Getting an interview is hard. Interviewing for jobs takes a lot of work. This is especially true when you don’t know someone already at the company where you’re applying. Through the process of automated email rejections to our job applications, we try to make sense of it all.
It’s human nature to try to piece together what we can’t see. It helps us to feel more in control. It helps us try to perform better next time if only we understand what went wrong.
When I hear from job seekers, they are almost always beaten down. It’s a lot like dating. The entire process can be rough until you find the one person you happen to click with. The experience is a sea of rejections and unanswered questions until that point.
When you ask a job seeker why they weren’t hired, you’ll hear common themes: “I didn’t meet the minimum number of years of experience required.” “I’ve never worked in that industry before.” “They weren’t impressed with my job history.”
What is interesting is what comes next. If you ask the same jobseeker how they received this feedback, they didn’t. Very often, they have yet to get a job interview. Because the job description was so extensive, it was easy to find a spot where their experience didn’t align with the job posting. They deduced that they weren’t a match based on what they knew about the role.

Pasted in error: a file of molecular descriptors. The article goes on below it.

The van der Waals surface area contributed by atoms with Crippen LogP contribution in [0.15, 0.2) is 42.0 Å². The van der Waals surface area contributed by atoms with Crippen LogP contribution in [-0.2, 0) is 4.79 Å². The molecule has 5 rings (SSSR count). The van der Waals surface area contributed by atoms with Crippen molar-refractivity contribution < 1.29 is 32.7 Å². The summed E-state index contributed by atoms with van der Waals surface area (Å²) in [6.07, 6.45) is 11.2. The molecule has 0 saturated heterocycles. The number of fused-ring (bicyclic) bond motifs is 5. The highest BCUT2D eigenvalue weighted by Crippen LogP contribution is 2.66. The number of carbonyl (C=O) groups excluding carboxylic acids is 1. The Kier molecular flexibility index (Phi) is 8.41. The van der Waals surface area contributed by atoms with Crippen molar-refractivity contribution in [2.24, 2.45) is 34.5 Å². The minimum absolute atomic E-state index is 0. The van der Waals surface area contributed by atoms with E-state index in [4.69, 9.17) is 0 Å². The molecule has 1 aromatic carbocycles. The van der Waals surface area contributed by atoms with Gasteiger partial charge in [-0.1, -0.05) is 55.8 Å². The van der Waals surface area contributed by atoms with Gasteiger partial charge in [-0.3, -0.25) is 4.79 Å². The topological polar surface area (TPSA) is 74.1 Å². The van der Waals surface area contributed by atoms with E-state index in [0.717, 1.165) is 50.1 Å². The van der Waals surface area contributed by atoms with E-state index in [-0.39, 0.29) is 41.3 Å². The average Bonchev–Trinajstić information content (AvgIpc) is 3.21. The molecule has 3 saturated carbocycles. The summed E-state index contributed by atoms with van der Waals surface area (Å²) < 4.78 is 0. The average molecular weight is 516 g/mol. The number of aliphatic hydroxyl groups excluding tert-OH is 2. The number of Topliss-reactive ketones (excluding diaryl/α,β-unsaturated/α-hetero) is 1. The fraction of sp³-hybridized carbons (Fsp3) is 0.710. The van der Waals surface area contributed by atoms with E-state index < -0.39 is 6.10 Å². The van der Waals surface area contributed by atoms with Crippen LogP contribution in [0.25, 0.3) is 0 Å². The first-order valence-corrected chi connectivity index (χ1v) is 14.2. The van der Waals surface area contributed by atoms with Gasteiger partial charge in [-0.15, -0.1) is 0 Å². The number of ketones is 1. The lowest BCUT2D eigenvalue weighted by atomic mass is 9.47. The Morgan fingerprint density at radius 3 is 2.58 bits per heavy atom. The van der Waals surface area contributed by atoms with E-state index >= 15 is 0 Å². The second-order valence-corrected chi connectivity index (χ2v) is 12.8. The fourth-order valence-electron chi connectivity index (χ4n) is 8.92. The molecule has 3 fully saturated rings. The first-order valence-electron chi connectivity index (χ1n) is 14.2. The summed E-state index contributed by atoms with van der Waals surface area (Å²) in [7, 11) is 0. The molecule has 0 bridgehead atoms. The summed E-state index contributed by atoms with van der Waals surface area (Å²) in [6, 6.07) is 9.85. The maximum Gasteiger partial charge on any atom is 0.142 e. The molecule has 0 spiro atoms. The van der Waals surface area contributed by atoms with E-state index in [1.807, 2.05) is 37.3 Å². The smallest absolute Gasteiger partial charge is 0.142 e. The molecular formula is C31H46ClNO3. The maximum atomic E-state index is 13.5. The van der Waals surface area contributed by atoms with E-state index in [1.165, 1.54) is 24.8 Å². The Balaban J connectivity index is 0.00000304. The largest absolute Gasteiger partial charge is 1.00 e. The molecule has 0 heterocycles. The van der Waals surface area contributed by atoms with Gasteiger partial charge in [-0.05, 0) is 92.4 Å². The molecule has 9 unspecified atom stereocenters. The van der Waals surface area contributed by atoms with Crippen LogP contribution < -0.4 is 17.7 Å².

The problem is this logic is flawed. The job seeker could be correct. More than likely, a human has yet to see their job application. Unfortunately, the system of applying online needs to be fixed. Beyond that, online job postings allow hundreds of people to apply to a single posting with just a few clicks.
Sadly, job searching has evolved into a numbers game. To find a new job, job seekers should set a goal of applying to 100 jobs. The number seems high, but it’s about increasing your odds. The more applications you put in, the more likely you will get an interview.
The more often you have a friend refer you to a role who already works at the company, the more likely you are to get an interview. The more often you email the hiring manager directly, the more likely you will get an interview.
The interview is critical. If you don’t speak to a human, it’s possible a human never saw your resume. That’s why applying to so many jobs is essential. That’s why going the extra mile by tapping your network is important. Set goals and stick to them.
When you are rejected, try to accept that a large part of the problem is the system. Every rejection should not be taken as a personal attack but as a message to keep applying for other opportunities.
— Angela Copeland, a leadership and career expert, can be reached at angelacopeland.com.